Thank you for reading my friends, Stay tuned for more posts about my Innsbruck holiday, and spending New Year’s Eve and enjoying winter pleasures in the Schlick 2000 Ski area  even if you have a motion sickness riding the cable cars!

Tschüss!

A walk into the Old town

One of the perks of being an Expat is living like a tourist everyday, or on a tour without a tour guide.Sightseeing is absolutely free, unlimited and you’ve got full access to discover the less-touristic areas which makes a place special.You can explore the neighborhood and outskirts like a curious tourist and be amazed of the hidden gems around you, without the rush.Of course there would come a time that you’ll get used to seeing the buildings and structures around you,and suddenly it all becomes a normal sight. You won’t think of it as worthy of a second look, but then, it is because you have discovered something else. Something even more grand, something worth of admiration.

And the best way to do this, is by foot- walking, at your own pace.

 

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The Old Town (Altes Rathaus )  of Ingolstadt : neo-Renaissance  style by Gabriel von Seidl in 1882 which serves as the seat of the Lord Mayor.Also known as the Four Houses in One simply because 4 old houses were joined together.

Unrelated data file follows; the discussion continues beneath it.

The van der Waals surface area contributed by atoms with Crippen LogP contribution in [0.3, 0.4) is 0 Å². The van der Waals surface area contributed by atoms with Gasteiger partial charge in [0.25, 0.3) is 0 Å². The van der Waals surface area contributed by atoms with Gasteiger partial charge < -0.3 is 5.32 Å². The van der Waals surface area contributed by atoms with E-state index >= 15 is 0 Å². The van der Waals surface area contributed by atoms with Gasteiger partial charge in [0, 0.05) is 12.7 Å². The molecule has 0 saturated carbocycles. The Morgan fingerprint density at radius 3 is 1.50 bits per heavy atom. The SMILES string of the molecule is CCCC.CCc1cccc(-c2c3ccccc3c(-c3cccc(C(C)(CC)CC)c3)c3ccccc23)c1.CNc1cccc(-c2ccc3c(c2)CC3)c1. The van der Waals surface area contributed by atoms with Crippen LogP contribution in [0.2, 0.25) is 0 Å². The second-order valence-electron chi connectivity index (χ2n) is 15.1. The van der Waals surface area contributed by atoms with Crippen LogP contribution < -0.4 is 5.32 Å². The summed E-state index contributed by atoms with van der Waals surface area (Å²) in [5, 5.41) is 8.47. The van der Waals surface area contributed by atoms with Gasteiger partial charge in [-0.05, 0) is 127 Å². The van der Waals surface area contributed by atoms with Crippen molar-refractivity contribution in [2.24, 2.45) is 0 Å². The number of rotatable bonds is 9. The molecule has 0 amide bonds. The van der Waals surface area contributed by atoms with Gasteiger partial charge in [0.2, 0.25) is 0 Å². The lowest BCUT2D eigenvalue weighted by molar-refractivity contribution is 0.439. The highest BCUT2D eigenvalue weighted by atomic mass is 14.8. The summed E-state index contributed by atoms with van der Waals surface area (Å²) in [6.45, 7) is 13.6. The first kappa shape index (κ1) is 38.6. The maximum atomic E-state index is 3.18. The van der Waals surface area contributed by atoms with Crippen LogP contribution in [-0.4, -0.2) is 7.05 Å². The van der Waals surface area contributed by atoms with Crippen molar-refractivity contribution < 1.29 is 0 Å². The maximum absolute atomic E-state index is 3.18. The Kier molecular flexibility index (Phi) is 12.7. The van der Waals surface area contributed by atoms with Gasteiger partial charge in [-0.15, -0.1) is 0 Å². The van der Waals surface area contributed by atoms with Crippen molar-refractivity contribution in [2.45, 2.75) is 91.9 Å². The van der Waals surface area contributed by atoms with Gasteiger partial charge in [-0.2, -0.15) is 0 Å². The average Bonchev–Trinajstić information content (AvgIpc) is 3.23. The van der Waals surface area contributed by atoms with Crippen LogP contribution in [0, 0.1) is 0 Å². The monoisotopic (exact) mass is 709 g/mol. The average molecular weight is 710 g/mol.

For the past months that I am doing lots of walking, (both figuratively & literally) into my new town, I have found so many interesting history and tales that is way beyond the written reviews in Trip advisor or any tourist site in the net about this place. It is not as big as Munich or Berlin, but it has its own identity, and rich cultural heritage. No wonder there is so much mention in this place. In this little old town of Ingolstadt, that certain” Bavarian ” spirit is in the air, everywhere. From the locals who walk the streets  in their traditional Lederhosen and Dirndls, up to the details engraved in their beautifully restored gabled houses, picturesque Architectural ensembles in different periods and up to their imposing gateways.

One particular Bavarian character of this city  that I noticed ever since I step on this place is their impressive fortifications, which, I can say that has become the Old’s town’s charm. The “Schanz”( a series of fortifications) has a reason why it has been built and preserved up to this day.  Indeed, Ingolstadt is a Medieval city of towers and gateways.

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Details of the Altes Rathaus

The church Liebfrauenmünster or also called the Minster to our Dear and Beautiful Lady  is definitely a must-see. I love its exterior and even more the details found inside. When I spent a day on top of the Pfeifturm, the town’s watch tower, which stands beside the city’s oldest parish church, of St. Moritz, the prominent roof of the cathedral stands out.It is one of the largest late-Gothic church of this kind in the whole region of Bavaria, even in Southern Germany.According to records, about 7,000 tree trunks were used in its construction.

 

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The Liebfrauenmünster 

 

Do you like the Audi car?